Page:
Yesterday, Infrastructure Ontario (IO) and the Ministry of Transportation (MTO) announced that the LINK 427 consortium has signed an approximately $616 million, fixed-price contract to design, build, finance, and maintain (DBFM) an expanded and extended Highway 427. Construction is expected to begin in 2017, with project completion expected in 2021.

The LINK 427 consortium includes ACS Infrastructure Canada Inc and Brennan Infrastructures Inc as developers, Dragados Canada Inc, Brennan Infrastructures Inc, and Bot Infrastructure Ltd as constructors, MMM Group Ltd and Thurber Engineering Ltd as designers, with ACS and Brennan Infrastructures also responsible for maintenance.

Highway 427 extension design, image courtesy of MTO

The project involves two components; a 4 km expansion of the existing Highway 427 from Finch Ave to Highway 7, and a 6.6 km extension of the highway from Highway 7 to Major Mackenzie Dr. The highway will be widened from six to eight lanes from Finch Ave to south of Steeles Ave, and from four to eight lanes from Steeles to Highway 7. The new highway will begin at Highway 7, with 8 lanes from Highway 7 to Rutherford Rd, and 6 lanes from Rutherford to Major Mackenzie Dr. The extension will feature new interchanges at Langstaff Rd, Rutherford Rd, and Major Mackenzie Dr. The entire length of the highway, expansion and extension, will feature High Occupancy Toll (HOT) lanes.

HOT lanes were introduced for the first time in Canada on the QEW through Oakville and Burlington in the fall of 2016. For a pre-paid $60/month, drivers who are the only occupant of the vehicle can use the existing HOV lanes on the QEW, which are generally less congested than the general vehicle lanes. Prior to the HOT program, HOV lanes were reserved exclusively for vehicles with more than two occupants, as well as Green vehicles.

The theory is that allowing select drivers to bypass congestion maximizes the capacity of existing infrastructure while also raising revenue, which in theory goes towards funding future infrastructure projects. However, HOT lanes have been criticized on several fronts. Sometimes referred to as "Lexus Lanes," only more affluent commuters typically have the financial ability to pay the monthly cost to use them, complicating social equity goals. By adding more cars to the HOV lanes, congestion in those lanes is also increased, thus reducing the difference in speed between them and the general vehicle lanes. If the time advantage to using HOV lanes is reduced, those who are carpooling will have less of an incentive to do so. The Province has attempted to mitigate this by limiting the number of permits available for purchase.

QEW HOT Lanes Pilot Project, image courtesy MTO

Proponents of the Highway 427 expansion and extension project, such as Ontario Infrastructure Minister Bob Chiarelli, argue that "[i]mproving commute times and easing congestion are critical for families and businesses, and a priority for our government," and that such a project is a necessity to service the growth occurring throughout the GTHA. Opponents, however, are quick to counter that highway extension and expansion is a major factor in urban sprawl development, which in turn requires more highway extension and expansion in order to support it, creating a dangerous feedback loop.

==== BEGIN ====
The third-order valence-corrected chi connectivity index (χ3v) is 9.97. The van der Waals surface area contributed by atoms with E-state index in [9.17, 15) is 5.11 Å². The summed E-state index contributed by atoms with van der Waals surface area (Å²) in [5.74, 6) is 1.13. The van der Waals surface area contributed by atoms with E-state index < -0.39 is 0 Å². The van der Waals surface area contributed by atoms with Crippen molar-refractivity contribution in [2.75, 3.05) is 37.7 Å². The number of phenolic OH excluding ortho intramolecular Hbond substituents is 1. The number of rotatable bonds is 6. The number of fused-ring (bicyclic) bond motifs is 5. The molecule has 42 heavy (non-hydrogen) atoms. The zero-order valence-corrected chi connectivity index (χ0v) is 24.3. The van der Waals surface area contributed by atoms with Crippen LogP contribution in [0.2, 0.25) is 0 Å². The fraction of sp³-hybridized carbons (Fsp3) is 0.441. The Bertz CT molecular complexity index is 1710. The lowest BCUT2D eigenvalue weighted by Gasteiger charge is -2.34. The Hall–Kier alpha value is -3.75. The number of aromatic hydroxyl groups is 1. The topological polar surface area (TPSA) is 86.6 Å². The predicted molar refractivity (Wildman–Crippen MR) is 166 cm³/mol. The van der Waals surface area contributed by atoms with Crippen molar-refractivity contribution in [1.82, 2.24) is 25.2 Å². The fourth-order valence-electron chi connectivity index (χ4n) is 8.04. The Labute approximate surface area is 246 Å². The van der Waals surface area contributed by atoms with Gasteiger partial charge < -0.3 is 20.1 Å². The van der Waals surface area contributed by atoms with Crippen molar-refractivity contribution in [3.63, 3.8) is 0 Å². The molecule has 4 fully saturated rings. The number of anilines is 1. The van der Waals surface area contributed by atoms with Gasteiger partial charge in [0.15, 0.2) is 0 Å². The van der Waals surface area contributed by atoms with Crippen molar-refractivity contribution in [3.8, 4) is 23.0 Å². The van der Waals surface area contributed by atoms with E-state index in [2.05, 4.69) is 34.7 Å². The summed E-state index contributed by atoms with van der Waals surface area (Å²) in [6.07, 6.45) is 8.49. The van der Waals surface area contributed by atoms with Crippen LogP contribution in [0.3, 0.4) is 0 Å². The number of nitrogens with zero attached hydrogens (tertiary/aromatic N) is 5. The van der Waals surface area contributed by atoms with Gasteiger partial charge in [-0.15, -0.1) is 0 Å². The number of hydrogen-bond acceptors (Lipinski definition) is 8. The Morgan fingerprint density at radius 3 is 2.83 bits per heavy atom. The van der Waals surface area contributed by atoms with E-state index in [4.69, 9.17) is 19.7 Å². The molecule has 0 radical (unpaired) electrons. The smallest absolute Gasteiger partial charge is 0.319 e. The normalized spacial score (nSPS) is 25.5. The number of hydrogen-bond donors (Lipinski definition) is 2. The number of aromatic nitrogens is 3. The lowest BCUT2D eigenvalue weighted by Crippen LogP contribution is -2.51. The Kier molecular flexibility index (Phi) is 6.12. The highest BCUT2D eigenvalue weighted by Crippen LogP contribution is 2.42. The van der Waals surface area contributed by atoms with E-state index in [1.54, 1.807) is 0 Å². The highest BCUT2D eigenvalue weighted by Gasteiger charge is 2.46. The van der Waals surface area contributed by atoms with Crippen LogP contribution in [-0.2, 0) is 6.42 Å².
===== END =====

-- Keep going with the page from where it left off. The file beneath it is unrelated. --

Another argument against is that widening highways does not in fact reduce total congestion, it merely displaces it in the short term, and regenerates it in the medium to long term. This phenomenon is known as induced demand, which states that after you increase the supply of something (in this case, road space), demand for that good increases as well. To paraphrase Field of Dreams, "if you build it, they will come." In the case of the Highway 427 project, the likely outcome of it will be increased congestion on the remaining sections of Highway 427 (south of Finch), and on the 401-427 interchange, which doesn't have a much capacity to spare. A textbook case of induced demand is the Katy Freeway in Houston, where travel times actually increased following a $2.8 billion ($USD) widening of the highway to as many as 26 lanes (yes, you read that right).

However, the 427 extension project does include protection for a future Transitway along the west side of the corridor, as well as protection for three future Transitway stations at each of the proposed interchanges. This configuration has been done before, with the entire Highway 407 right-of-way having adequate space for an adjacent Transitway. (There are currently three sections of this 407 Transitway in various stages of design and public consultation, including from Hurontario St to Highway 400 in Brampton and Vaughan, Highway 400 to Kennedy Rd in Vaughan, Richmond Hill and Markham, and from Kennedy Rd to Brock Rd in Markham and Pickering). 

A preferred design, shown below, has already been completed for a Transitway from Highway 7 to Albion Rd, with a connection to the future Highway 407 Transitway. To be built along the recently-announced extension to Major Mackenzie Dr, the Transitway would connect to this relatively short segment.

427 Transitway (Hwy 7 to Albion) Preferred Alternative Design, image courtesy of McCormick Rankin

You can join the conversation about the Highway 427 extension and expansion project by commenting in our Ontario Highways Forum thread, or about the Highway 427 Transitway in its dedicated Forum thread, or by leaving a comment below.